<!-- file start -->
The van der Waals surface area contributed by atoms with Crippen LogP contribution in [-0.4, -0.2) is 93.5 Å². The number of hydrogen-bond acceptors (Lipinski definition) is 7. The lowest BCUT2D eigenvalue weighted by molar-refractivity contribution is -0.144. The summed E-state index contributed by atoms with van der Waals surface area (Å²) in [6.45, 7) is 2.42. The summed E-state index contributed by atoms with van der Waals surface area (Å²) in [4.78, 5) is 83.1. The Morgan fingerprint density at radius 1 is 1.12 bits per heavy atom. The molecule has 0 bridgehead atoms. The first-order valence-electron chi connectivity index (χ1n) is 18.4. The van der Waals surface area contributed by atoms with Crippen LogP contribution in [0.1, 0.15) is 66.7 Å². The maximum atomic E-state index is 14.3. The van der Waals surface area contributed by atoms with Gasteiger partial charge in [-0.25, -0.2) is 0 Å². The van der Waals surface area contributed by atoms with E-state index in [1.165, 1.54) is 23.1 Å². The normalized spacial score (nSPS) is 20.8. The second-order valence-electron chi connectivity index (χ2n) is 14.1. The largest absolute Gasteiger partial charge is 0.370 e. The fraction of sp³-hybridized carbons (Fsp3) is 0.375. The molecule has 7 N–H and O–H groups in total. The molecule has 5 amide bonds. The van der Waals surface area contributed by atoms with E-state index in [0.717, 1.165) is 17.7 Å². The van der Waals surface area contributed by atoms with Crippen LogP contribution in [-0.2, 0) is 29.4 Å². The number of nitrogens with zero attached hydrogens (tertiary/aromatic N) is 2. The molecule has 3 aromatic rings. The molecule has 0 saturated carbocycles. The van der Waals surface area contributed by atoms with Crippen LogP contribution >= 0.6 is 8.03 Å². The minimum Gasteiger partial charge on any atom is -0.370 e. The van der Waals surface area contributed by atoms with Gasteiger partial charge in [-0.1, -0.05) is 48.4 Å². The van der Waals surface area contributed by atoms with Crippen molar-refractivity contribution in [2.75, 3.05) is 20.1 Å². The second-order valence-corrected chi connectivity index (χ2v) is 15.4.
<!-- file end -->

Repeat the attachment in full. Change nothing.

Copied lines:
The van der Waals surface area contributed by atoms with Crippen LogP contribution in [-0.4, -0.2) is 93.5 Å². The number of hydrogen-bond acceptors (Lipinski definition) is 7. The lowest BCUT2D eigenvalue weighted by molar-refractivity contribution is -0.144. The summed E-state index contributed by atoms with van der Waals surface area (Å²) in [6.45, 7) is 2.42. The summed E-state index contributed by atoms with van der Waals surface area (Å²) in [4.78, 5) is 83.1. The Morgan fingerprint density at radius 1 is 1.12 bits per heavy atom. The molecule has 0 bridgehead atoms. The first-order valence-electron chi connectivity index (χ1n) is 18.4. The van der Waals surface area contributed by atoms with Crippen LogP contribution in [0.1, 0.15) is 66.7 Å². The maximum atomic E-state index is 14.3. The van der Waals surface area contributed by atoms with Gasteiger partial charge in [-0.25, -0.2) is 0 Å². The van der Waals surface area contributed by atoms with E-state index in [1.165, 1.54) is 23.1 Å². The normalized spacial score (nSPS) is 20.8. The second-order valence-electron chi connectivity index (χ2n) is 14.1. The largest absolute Gasteiger partial charge is 0.370 e. The fraction of sp³-hybridized carbons (Fsp3) is 0.375. The molecule has 7 N–H and O–H groups in total. The molecule has 5 amide bonds. The van der Waals surface area contributed by atoms with E-state index in [0.717, 1.165) is 17.7 Å². The van der Waals surface area contributed by atoms with Crippen LogP contribution in [-0.2, 0) is 29.4 Å². The number of nitrogens with zero attached hydrogens (tertiary/aromatic N) is 2. The molecule has 3 aromatic rings. The molecule has 0 saturated carbocycles. The van der Waals surface area contributed by atoms with Crippen LogP contribution >= 0.6 is 8.03 Å². The minimum Gasteiger partial charge on any atom is -0.370 e. The van der Waals surface area contributed by atoms with Gasteiger partial charge in [-0.1, -0.05) is 48.4 Å². The van der Waals surface area contributed by atoms with Crippen molar-refractivity contribution in [2.75, 3.05) is 20.1 Å². The second-order valence-corrected chi connectivity index (χ2v) is 15.4.